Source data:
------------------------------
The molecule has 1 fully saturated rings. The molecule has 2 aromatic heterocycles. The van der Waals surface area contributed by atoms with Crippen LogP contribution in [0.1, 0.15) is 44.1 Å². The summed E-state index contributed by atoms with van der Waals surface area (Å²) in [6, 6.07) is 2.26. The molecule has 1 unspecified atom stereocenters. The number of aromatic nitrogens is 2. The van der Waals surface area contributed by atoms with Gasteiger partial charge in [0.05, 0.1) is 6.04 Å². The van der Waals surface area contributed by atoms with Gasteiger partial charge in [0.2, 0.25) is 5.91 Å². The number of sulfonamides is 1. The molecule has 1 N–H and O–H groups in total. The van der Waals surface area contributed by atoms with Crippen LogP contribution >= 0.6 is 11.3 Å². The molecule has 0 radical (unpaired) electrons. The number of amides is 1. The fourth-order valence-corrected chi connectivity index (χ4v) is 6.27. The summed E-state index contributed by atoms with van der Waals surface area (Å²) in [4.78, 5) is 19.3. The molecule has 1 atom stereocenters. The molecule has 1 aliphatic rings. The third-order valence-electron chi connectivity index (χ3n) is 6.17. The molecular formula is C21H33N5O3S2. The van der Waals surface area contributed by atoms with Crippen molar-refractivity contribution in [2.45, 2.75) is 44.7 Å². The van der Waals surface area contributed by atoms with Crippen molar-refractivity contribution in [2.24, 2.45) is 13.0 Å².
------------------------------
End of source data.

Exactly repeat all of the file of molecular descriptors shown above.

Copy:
The molecule has 1 fully saturated rings. The molecule has 2 aromatic heterocycles. The van der Waals surface area contributed by atoms with Crippen LogP contribution in [0.1, 0.15) is 44.1 Å². The summed E-state index contributed by atoms with van der Waals surface area (Å²) in [6, 6.07) is 2.26. The molecule has 1 unspecified atom stereocenters. The number of aromatic nitrogens is 2. The van der Waals surface area contributed by atoms with Gasteiger partial charge in [0.05, 0.1) is 6.04 Å². The van der Waals surface area contributed by atoms with Gasteiger partial charge in [0.2, 0.25) is 5.91 Å². The number of sulfonamides is 1. The molecule has 1 N–H and O–H groups in total. The van der Waals surface area contributed by atoms with Crippen LogP contribution >= 0.6 is 11.3 Å². The molecule has 0 radical (unpaired) electrons. The number of amides is 1. The fourth-order valence-corrected chi connectivity index (χ4v) is 6.27. The summed E-state index contributed by atoms with van der Waals surface area (Å²) in [4.78, 5) is 19.3. The molecule has 1 atom stereocenters. The molecule has 1 aliphatic rings. The third-order valence-electron chi connectivity index (χ3n) is 6.17. The molecular formula is C21H33N5O3S2. The van der Waals surface area contributed by atoms with Crippen molar-refractivity contribution in [2.45, 2.75) is 44.7 Å². The van der Waals surface area contributed by atoms with Crippen molar-refractivity contribution in [2.24, 2.45) is 13.0 Å².